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Home / Articles / Boulderganic / Special Editions /  Rewarding energy-efficient schools with solar
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Thursday, March 24,2011

Rewarding energy-efficient schools with solar

ReNew Our Schools gives hands-on lessons in renewable energy

By Chelsea Long

ReNew Our Schools, a Center for ReSource Conservation program, is attempting to renew the way it inspires students to be environmentally conscious.

The program has given out six solar panel array systems to schools in the Boulder Valley School District. The arrays were distributed based on an application process. The applications were put together by faculty, and included how they’d use the panels for both student and community education.

For next year, though, the CRC hopes to have a new competition in place that inspires high school students to become energy-efficient on their own. Open to high schools in the BVSD, St. Vrain Valley School District and Denver Public Schools, the competition will allow groups of students to attempt to decrease their schools’ consumption of energy.

“Before, it was predominantly driven by the faculty, by teachers saying this is how we’re going to educate the kids. What we’re asking for now is for students to get involved,” says Brad Queen, energy division director at the CRC.
Though the program is still in development, Queen and Kathy Croasdale, the ReNew Our Schools program coordinator, are working to make it as effective as possible in reducing schools’ energy use.

“I’ve seen contests that have an average of 7 percent to 10 percent [decrease in energy consumption],” Croasdale says. “So we’re hoping for at least that.”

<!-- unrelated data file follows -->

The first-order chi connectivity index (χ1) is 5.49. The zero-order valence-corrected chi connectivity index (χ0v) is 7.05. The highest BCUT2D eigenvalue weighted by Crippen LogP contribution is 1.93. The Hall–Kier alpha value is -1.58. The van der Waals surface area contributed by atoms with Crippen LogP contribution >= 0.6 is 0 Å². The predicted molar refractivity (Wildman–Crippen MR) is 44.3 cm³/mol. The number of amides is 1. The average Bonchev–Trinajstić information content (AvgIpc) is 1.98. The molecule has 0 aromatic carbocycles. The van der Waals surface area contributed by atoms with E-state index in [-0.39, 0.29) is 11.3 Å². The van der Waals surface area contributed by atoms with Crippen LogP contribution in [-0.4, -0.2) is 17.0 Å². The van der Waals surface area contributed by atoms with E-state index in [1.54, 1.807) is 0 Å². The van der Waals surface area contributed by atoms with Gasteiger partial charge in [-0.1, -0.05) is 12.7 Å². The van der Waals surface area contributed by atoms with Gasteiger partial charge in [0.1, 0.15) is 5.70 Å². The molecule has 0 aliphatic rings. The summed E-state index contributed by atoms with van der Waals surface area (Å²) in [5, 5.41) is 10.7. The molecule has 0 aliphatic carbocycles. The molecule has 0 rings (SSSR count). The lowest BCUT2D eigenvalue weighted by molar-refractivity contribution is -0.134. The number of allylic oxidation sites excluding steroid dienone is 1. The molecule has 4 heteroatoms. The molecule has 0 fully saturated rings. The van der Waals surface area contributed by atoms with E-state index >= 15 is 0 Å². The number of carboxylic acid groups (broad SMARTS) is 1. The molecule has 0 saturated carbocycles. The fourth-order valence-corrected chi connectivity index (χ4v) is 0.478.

Queen cites evidence that an independent student group at Ponderosa High School in Denver reduced both peak energy demand and energy consumption by 30 percent. They changed standard light bulbs to CFLs, and turned off computers and air conditioning when they weren’t using them. Because schools use so much energy, there are more opportunities for bigger cuts with smaller changes.

“Some schools could use as much energy as all the households of all the kids attending the school,” Queen says. “They’re used in the course of 40 hours a week or more, and they have a lot of equipment. A lot of computers, ventilation, heating, air conditioning and lights on all the time.”

The school that has the biggest decrease in consumption will win a solar array system like those that have already been given out, or if they already have an array, a credit for something else that would help with the energy-saving goals in place. Any of the schools competing, though, will likely see some kind of decrease in consumption, which would be a win in itself.

“This competition is intended to educate children and get them engaged in a competition where they’re going to need the knowledge if they intend to compete well. There’s nothing more motivating for a student than to need what they’re being taught. That’s what the merit is with this program,” Queen says.

The current program requires that at least 20 percent of the student body is provided with an energy curriculum, and that at least 200 community members are reached with some kind of energy conservation plan. This one will be phased out this fall, and there may be changes to the competition style before then as details are figured out. Queen and Croasdale hope to see even more response than they have in the past two years of ReNew Our Schools.

“The schools are so excited to have the panels that they’ve gone way above and beyond what they’ve been asked to do,” Croasdale says.

The CRC hopes that continues to be the case with the competition, an aspect that gives more students a chance to get involved.

“The message is to get students thinking about how much energy they use, how they can affect that, and make it relevant to how they spend their day,” Queen says. “It’s something people usually only monitor at home. They don’t think they can have an impact in their workplace or in their school.”

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